PORTLAND – Grace DiBiase was remembered by her sons Thursday as a strong, traditional Italian woman who was fiercely devoted to her family and loved cooking large Sunday dinners.

The menu was strictly Italian: spaghetti, manicotti, ravioli — anything Italian.

“I would wake up Sunday morning and smell the meatballs cooking,” said her son Danny DiBiase of Scarborough. “There was always food and always plenty of it. No one would go without, for sure. It was a great experience.”

Mrs. DiBiase died Wednesday at her home on Washington Avenue in Portland. She was 88.

She grew up in Portland, the youngest of 12 children, graduating from Portland High School in 1942.

She met her husband, Daniel DiBiase, at a dance at the Paul Mallia American Legion Post 16 in Portland. The couple would have celebrated their 59th wedding anniversary on Nov. 9. They raised three children.

Her sons Danny and Pasquale DiBiase drove around Portland on Thursday, making funeral arrangements and reminiscing about their mother.

Pasquale DiBiase remembered her as a loving and caring mother, who had a “little tough side to her.”

Danny DiBiase said she was compassionate and “had an incredible heart.”

“We used to have a squirrel in our yard without a tail. We had a stray cat in the neighborhood, who got beat up all the time. She loved that cat. She always put food out for the birds,” he said.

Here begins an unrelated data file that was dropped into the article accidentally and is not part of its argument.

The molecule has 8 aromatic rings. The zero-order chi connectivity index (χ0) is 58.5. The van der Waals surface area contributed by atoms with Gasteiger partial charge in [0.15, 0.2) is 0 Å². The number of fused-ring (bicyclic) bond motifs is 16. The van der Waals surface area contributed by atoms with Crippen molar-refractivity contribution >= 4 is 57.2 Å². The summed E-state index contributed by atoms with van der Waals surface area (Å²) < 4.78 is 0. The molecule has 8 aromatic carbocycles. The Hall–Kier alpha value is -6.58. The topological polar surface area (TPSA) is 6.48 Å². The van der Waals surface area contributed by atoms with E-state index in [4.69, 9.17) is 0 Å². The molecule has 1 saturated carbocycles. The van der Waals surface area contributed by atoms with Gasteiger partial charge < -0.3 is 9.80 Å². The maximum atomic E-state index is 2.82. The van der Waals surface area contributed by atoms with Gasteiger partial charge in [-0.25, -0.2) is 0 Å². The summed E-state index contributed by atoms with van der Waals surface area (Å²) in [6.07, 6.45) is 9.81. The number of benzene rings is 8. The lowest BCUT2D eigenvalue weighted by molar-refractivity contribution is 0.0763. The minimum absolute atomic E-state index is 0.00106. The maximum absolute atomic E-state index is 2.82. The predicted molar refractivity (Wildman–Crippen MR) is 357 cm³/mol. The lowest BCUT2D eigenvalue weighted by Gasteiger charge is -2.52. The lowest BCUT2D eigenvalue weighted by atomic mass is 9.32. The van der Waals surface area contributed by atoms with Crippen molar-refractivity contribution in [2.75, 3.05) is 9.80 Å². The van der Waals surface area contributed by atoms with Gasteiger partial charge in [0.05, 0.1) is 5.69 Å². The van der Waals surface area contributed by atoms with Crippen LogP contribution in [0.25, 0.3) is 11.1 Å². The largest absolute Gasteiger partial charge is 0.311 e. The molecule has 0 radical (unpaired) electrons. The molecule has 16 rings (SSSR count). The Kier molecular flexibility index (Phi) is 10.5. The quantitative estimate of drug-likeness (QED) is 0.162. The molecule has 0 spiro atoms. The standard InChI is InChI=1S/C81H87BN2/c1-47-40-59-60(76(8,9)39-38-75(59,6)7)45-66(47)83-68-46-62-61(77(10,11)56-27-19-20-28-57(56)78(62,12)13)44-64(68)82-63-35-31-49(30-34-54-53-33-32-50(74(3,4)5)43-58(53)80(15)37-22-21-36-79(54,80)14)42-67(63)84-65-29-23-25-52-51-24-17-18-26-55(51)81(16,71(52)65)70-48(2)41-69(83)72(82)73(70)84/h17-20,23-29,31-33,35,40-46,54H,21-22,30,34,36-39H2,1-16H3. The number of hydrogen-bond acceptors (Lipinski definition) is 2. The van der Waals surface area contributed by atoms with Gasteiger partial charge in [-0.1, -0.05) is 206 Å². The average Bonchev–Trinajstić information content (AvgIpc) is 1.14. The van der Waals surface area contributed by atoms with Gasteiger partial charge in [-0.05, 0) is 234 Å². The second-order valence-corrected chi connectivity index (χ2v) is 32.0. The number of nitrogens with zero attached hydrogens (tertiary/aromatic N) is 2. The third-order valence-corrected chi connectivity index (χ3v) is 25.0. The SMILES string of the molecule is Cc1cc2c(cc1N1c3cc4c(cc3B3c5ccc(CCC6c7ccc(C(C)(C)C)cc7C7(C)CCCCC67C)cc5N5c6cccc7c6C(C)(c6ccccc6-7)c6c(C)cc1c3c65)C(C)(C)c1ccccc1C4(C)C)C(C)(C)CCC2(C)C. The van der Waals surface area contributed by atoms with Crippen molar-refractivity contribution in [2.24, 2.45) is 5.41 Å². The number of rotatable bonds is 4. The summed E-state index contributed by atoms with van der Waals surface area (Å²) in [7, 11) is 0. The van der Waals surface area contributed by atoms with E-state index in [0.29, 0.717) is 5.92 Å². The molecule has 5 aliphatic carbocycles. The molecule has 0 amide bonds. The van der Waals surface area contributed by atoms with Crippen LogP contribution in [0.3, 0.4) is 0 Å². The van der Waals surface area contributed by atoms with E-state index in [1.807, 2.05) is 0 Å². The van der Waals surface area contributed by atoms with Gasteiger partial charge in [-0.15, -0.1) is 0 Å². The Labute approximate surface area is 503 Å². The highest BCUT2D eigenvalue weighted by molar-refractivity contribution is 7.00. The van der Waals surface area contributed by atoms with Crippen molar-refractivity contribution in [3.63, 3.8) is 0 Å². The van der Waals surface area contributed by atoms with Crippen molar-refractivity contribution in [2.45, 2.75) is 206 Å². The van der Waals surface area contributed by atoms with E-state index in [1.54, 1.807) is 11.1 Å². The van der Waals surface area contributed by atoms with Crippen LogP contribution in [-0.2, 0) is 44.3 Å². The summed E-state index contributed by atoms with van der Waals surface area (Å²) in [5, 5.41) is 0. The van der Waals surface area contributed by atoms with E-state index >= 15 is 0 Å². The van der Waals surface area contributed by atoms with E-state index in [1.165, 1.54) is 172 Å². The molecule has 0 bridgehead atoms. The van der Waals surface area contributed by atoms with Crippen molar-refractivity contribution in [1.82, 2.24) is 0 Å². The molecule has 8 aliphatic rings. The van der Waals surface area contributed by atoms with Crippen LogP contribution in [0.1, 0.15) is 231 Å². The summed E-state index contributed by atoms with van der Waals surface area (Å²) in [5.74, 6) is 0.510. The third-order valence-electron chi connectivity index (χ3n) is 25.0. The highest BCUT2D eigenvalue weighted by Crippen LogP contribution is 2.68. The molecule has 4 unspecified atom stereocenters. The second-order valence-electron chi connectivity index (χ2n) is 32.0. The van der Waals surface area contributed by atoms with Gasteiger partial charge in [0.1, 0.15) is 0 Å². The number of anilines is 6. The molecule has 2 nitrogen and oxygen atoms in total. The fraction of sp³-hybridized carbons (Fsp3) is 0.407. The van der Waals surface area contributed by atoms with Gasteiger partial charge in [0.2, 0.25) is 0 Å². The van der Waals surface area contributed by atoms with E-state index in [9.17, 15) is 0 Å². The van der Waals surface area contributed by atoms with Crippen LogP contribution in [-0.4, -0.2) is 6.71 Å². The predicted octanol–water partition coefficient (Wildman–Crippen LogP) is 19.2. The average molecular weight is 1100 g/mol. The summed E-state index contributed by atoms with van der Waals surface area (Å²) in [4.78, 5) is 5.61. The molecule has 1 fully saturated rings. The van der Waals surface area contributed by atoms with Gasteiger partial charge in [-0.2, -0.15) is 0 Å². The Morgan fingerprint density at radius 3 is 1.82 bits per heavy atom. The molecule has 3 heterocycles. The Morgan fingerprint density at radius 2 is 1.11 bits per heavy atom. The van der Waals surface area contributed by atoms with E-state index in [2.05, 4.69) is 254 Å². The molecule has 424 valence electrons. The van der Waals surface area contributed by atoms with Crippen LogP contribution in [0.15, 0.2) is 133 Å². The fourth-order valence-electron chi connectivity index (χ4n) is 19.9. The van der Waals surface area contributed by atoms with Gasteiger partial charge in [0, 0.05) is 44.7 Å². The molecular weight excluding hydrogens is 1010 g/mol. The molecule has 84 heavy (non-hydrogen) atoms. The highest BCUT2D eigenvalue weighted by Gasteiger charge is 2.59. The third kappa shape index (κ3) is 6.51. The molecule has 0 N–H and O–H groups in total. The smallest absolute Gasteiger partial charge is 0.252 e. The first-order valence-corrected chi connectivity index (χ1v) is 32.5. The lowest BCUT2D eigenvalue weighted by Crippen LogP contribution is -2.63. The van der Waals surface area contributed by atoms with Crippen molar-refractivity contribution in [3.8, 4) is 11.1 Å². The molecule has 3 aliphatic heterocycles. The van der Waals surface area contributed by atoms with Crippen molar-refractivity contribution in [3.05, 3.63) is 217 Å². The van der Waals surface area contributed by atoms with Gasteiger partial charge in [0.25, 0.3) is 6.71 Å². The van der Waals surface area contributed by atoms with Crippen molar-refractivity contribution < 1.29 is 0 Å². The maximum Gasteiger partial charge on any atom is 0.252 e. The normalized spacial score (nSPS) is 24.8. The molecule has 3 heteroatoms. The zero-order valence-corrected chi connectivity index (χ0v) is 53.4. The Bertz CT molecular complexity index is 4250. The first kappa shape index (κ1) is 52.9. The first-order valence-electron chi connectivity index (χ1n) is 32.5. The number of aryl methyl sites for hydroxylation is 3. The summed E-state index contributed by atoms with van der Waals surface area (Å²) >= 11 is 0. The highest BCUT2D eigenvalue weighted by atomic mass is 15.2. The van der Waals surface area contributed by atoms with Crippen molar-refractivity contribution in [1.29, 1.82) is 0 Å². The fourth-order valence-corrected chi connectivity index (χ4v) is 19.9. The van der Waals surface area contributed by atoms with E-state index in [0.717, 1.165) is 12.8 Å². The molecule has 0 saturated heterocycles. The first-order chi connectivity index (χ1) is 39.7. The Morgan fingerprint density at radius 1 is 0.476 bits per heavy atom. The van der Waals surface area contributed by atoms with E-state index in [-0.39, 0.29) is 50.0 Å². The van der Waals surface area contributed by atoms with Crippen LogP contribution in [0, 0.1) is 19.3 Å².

She joined Fairchild Semiconductor in 1964 and worked on the production line. At one point, she worked as a secretary for the company, and finished her career as a fabricator in 1986.

“When she first went to work, she said it was like a holiday,” Pasquale DiBiase said. “She loved work. She absolutely loved it. It was new technology. It really excited her.”

Mrs. DiBiase enjoyed walking, going out to eat, and spending time with her family.

“She loved to cook, do the housekeeping, take care of us and take care of my father,” Pasquale DiBiase said. “Sunday was the big day. She enjoyed cooking and seeing us all there.”

She had close relationships with her nieces and nephews, especially David Pirone of Portland, who “had a special place in my mother’s heart,” Danny DiBiase said. “She was very good to him and he was very good to her,” he said.

She was diagnosed with multiple myeloma a couple of years ago. About a month ago, her treatment stopped working. She spent her final days at home with her husband and sons, including Jack DiBiase, who lives on the first floor in his parents’ building.

“My father said she had a gleam in her eye before she passed away,” Danny DiBiase said. “She loved her sons and her husband. She was a great mom. We were very close. She liked to sit and have her cup of coffee with me.”

Staff Writer Melanie Creamer can be contacted at 791-6361 or at:

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